Team:Paris Bettencourt/Practices/SynBio Challenge
Ferment It Yourself
iGEM Paris-Bettencourt 2O15
SummaryWe love education and communicate synbio to the next generation of scientists. Following the work of last years’ iGEM team, the continued working with high schools and made a contest to integrate high school students in our team.The SynBio challenge was carried out in three Paris high schools, and sought to introduce high schoolers to synthetic biology. Students were taught basic synthetic biology principles and techniques, and were then split into groups with the challenge of developing and carrying out a project in the lab. Two students were chosen as winners of this challenge, winning the prize of being members of the iGEM team this year. Not only have these students significantly contributed to the iGEM project, but they will travel with the team to Boston in order to participate in the iGEM Jamboree.
Two Paris high schools, Lycée Valée de la Chevreuse, and Lycée Marie Curie, took part in the SynBio challenge, with 22 students participating. The students were taught basic concepts of synthetic biology, about iGEM, and performed experiments independently in the lab, monitored by us. Selected students came back to our lab and about this year’s iGEM project. Interested students then formed groups and brainstorm different projects, allowing the students to learn through doing, and to exercise their creativity.
The students were approached several months prior to the competition. They came from different schools and were between 16 and 20 years old. We talked to them about synthetic biology, about iGEM, and about our project this year. Then the students who wanted to participate designed experiments that they wanted to do, and we opened our lab to them for 4 days, providing them material and feedback for their experiments. At the end of the 4 days, each team of students presented their experiments and results, in front of high school students, the iGEM team, OSS, teachers, and professional researchers in life sciences.
The students were welcomed to the lab and were given a short introduction about iGEM, synthetic biology and what they were going to do during the day. The students that participated in this workshop were from 15 to 20 years old, with a big range of levels of knowledge about synthetic biology and DNA. Right after the introduction, we made working groups of about 4 to 5 people (that is about 5 groups from the 22 attendees that we welcomed). We put an special attention to have mixity of knowledge, gender, characters and age in order to best contribute to the later discussion.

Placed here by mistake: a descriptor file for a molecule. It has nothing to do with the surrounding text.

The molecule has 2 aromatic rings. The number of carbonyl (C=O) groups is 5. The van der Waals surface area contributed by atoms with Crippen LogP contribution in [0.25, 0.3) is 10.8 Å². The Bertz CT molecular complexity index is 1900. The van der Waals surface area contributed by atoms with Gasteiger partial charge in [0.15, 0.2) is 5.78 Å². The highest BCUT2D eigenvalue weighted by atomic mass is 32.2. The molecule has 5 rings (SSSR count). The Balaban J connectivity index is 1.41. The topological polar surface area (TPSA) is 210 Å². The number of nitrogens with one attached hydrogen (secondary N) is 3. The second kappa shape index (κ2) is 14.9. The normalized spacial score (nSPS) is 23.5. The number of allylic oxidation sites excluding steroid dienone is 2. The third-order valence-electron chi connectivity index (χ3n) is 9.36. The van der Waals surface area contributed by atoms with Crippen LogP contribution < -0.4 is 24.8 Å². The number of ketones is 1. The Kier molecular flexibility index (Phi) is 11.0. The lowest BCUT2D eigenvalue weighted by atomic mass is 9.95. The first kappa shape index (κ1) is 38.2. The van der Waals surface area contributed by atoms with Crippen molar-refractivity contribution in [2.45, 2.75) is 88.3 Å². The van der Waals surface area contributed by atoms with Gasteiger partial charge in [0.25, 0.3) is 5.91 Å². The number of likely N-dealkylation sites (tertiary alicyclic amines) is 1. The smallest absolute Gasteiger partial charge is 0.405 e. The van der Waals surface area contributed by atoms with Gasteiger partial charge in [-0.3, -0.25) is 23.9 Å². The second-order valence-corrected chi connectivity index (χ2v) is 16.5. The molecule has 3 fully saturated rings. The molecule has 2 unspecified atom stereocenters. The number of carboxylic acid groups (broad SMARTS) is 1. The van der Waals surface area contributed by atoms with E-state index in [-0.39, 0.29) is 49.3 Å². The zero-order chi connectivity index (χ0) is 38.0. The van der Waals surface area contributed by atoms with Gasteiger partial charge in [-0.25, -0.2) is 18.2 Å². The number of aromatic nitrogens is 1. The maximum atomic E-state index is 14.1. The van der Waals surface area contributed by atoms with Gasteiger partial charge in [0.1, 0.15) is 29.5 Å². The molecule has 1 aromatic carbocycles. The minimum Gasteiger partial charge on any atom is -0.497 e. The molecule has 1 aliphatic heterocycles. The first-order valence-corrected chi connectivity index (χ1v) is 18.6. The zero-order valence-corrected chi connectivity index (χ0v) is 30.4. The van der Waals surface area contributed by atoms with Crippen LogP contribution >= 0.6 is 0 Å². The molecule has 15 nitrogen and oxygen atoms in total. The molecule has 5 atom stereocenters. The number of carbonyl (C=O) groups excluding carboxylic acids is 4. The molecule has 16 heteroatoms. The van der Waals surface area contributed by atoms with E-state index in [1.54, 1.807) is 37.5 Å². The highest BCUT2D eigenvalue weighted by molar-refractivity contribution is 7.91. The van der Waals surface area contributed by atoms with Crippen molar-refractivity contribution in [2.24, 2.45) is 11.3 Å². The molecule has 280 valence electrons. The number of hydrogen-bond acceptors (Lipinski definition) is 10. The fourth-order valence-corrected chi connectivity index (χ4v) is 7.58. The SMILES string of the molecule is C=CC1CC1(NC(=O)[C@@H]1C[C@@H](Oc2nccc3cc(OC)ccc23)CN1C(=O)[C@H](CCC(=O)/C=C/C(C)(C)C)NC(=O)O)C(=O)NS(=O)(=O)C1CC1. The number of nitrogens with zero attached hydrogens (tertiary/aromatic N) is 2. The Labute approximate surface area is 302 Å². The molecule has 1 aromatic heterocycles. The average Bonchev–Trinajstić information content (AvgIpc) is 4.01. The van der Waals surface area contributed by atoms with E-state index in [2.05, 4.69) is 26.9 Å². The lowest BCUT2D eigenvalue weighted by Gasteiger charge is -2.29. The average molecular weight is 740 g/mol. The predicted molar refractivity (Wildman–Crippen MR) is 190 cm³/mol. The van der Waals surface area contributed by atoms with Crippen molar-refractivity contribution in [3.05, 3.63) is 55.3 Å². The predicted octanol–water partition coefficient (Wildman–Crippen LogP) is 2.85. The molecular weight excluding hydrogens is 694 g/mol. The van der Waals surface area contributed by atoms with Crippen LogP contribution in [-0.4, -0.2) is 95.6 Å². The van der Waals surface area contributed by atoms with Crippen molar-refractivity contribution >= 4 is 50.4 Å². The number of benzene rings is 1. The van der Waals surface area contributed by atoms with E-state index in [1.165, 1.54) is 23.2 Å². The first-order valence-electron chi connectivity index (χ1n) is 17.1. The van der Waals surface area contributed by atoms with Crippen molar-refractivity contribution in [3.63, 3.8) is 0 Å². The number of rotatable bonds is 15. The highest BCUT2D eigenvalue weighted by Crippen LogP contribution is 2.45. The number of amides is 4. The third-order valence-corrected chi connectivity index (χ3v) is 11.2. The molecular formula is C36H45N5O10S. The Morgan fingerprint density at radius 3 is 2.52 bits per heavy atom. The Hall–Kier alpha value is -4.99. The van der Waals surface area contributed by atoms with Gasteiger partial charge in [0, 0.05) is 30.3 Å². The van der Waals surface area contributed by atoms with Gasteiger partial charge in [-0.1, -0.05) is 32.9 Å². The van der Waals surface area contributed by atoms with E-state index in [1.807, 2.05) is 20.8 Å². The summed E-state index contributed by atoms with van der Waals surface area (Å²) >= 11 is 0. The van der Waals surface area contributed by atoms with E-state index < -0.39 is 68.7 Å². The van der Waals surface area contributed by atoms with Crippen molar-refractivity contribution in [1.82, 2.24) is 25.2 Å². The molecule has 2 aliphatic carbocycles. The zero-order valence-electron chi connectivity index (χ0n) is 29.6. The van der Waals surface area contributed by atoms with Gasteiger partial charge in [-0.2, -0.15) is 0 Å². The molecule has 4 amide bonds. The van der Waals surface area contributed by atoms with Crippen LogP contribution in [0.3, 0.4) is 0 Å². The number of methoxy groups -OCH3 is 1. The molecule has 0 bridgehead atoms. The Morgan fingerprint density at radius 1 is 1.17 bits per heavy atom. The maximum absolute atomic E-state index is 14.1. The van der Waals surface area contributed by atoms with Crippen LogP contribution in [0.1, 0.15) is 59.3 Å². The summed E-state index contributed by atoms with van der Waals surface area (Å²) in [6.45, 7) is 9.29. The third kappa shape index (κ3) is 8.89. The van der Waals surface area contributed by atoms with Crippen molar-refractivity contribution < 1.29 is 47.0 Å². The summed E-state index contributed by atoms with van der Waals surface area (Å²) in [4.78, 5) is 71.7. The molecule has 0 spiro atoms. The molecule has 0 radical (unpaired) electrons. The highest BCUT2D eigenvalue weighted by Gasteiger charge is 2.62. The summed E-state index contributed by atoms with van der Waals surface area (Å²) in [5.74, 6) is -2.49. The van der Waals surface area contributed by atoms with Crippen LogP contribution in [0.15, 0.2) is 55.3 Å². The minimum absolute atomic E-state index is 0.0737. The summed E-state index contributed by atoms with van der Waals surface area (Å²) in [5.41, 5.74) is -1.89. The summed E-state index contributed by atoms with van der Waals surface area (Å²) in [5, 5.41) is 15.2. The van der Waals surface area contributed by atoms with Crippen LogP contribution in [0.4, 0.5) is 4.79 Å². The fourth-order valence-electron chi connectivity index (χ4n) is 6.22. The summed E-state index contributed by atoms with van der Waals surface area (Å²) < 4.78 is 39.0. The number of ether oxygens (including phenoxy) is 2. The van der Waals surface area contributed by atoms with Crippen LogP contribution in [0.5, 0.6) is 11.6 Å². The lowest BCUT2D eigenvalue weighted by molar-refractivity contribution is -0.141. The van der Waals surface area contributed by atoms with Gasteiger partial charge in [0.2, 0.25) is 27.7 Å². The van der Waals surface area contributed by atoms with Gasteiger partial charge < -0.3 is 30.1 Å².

The students brainstormed to find ideas for short experiments in a similar way as iGEM teams would do. They were helped by mediators when they had questions and did not know how to follow. Then they were advised in the lad and helped to perform they own experiments. Materials were provided if they were included in a laboratory class 1 normal reagents / strains. Some of the experiments were obviously not related to synthetic biology, given the time that the students were given. For example, one of the students was thinking about modifying sea bacteria so that they could protect corals from being dissolved in the increasingly acidic environment of the oceans. He could not test this but he dissolved corals in different pH concentration and saw how much it was degraded as a foundational experiment.
The students has the opportunity to showcase their work, that was celebrated in the social media and by the academic community. Our work with the students was celebrated as a pedagogic innovation in the websites of the academic authorities of the French departments concerned. The event was a big success and the students managed to put all their projects online.
Results and perspectives
Policy can encourage society to make this step in a broader way, for example, in the services that are provided by the state, like public education. Education has been a reflection of the organization of society at any point of history. From indoctrinating to promoting critical reasoning, from gender or race segregation to an enhanced diversity, school has largely evolved to become a more inclusive and democratic place. Yet, some aspects like interdisciplinarity, transversality, or self-management are not fully developed in many of the national curriculums in the EU states. Bringing a more democratic organization to schools and learning centers will probably help young citizens to understand the importance of public engagement.
Research practices in high school education provide an excellent case study for this topic. In the final years before they are going to be allowed to vote and be elected, students should experience the meaning of democracy and management. Research practices can be defined as self-managed research, collaborative, international, learning by doing, exploratory, and creative. In research workshops with this kind of students, techniques of inverse pedagogy can help the teacher to come down the step and assume a role of mediator or facilitator to the minimal expression. Students then can decide what to learn in an education based on projects and not on subjects, that prioritizes critical reasoning and creativity, in an international background.
Following the principle of social justice, this would provide the students with the critical reasoning necessary for the functioning of a democratic institution and therefore equality of opportunities to chose their representatives or participate in the decision-making processes.